We’re thrilled to announce that the Mammoth is Mopey ebook is now ready for fulfillment. For $7, you receive the book in EPUB and PDF formats. If you were a backer of our Indiegogo campaign or have ordered the book via this website, you should have already received an email from us providing a download link. If not, please email us at contact(at)mammothismopey(dot)com and we’ll send it lickety-split.
The ebook version isn’t simply a digital collection of print book pages. Instead, we’ve expanded it to twice its original length. A new section, “Meet Mammoth and Friends,” provides more information about each animal. We present information about where they’re from and when they lived with map and timeline graphics. You’ll learn about their size, and each page includes a short text about natural history concepts – anything from broad approaches to fossil interpretation used by paleontologists to specifics of the families the animals belong to.
Working on the new “Meet Mammoth and Friends” material was tricky! Since these illustrations are not meant to be rigorously accurate life restorations in the way proper paleoart is, they don’t always have proper proportions. Synapsids in the family Caseidae were tiny-headed, barrel-bodied critters, for sure, but Cozy Cotylorhynchus exaggerates it a bit. Still, we think we offer a pretty good, rough idea of how large the animals were using our scale indicator graphic: a young girl named Rose and her pet terrier, Gregory.
Watch this space in the near future for even more fun information about the stars of Mammoth is Mopey. Pick up your ebook today, and remember that every hardcover order includes the ebook, too!
June flew by, didn’t it? Since our exhibition at Wonderlab opened, we have been in full-on fulfillment mode. Packaging buttons (all 1,026!), ordering and signing prints, filling out customs forms, and numbering every book in the edition of 1,000. Now the packages are all stuffed and it’s time to send them to their new homes.
The next major task on the plate is for David to finish up the ebook. He decided to add quite a bit of information to the electronic version of Mammoth is Mopey (it’s more than twice the length of the hardcover version), explaining more about what scientists have discovered about the animals, what their relatives were like, and why David illustrated them the way he did. Now that he doesn’t have to balance working on that with fulfilling Indiegogo orders and working his day job, he can focus on wrapping it up. We will be back with another announcement when those download codes are going out.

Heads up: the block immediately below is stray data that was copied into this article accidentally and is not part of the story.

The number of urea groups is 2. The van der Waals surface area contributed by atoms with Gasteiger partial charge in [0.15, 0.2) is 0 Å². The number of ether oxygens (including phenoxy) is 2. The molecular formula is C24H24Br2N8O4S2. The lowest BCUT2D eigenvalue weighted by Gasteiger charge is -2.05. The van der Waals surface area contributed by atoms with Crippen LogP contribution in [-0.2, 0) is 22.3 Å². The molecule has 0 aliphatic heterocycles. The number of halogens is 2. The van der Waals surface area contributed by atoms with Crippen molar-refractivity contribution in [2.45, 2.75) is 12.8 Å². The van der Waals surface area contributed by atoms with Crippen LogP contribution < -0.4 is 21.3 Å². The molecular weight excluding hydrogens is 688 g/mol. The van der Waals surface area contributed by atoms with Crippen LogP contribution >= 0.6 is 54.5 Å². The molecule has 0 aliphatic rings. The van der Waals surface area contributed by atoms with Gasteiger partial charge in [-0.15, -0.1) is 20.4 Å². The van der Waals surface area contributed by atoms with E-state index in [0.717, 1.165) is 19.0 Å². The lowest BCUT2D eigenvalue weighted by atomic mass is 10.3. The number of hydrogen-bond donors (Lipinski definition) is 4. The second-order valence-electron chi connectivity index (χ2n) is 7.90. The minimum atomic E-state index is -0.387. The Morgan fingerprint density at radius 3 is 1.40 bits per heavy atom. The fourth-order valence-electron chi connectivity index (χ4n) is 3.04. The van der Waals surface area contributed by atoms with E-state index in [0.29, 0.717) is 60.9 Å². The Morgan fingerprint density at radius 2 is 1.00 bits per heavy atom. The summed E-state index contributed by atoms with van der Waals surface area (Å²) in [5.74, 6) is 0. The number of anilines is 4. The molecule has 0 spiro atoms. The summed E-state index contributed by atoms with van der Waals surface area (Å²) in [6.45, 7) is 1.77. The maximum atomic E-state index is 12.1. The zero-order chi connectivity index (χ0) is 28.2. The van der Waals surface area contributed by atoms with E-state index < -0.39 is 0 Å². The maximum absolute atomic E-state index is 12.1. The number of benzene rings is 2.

When we look at these boxes of books and packages ready to ship, it really is staggering to think about that roller coaster six weeks this spring when we ran our Indiegogo campaign. We worked hard to stay positive when we worried that the campaign would not succeed. That optimism was a bit easier due to the unsolicited advocacy of so many folks on social media. Wonderful reviews from Emily Willoughby, Mark Witton, Chris DiPiazza, Erich Bacher, and The Finch and Pea were especially motivational, and sent traffic to the campaign that translated to pledges.
At the risk of sounding repetitive: Thank you to all of our supporters!
Welcome to the new Mammoth is Mopey website! Our book, which was funded by over 300 generous backers at Indiegogo, is currently in production. We’re preparing to launch the book with an exhibition at Bloomington’s Wonderlab children’s museum on June 3.
Science A-Z will be on display from June 3, 2015 until January 23, 2016. From Wonderlab’s website:
Celebrate the connection between science and literacy! Whatever your age, this new exhibition takes you on an exciting treasure hunt throughout the museum to find a different science experience for each letter of the alphabet. The 26 interactive stations cover everything from biomechanics to magnetism to solar power – and more! This is a whimsical approach to learning about science and building vocabulary, especially scientific language. Watch for volunteers in the galleries who will engage you in fun “pocket science” activities as well.
Wonderlab is truly a wonderful resource for parents and caregivers in the Bloomington area, and consistently holds fun and enriching activities. Keep up with the events calendar and follow Wonderlab on Facebook.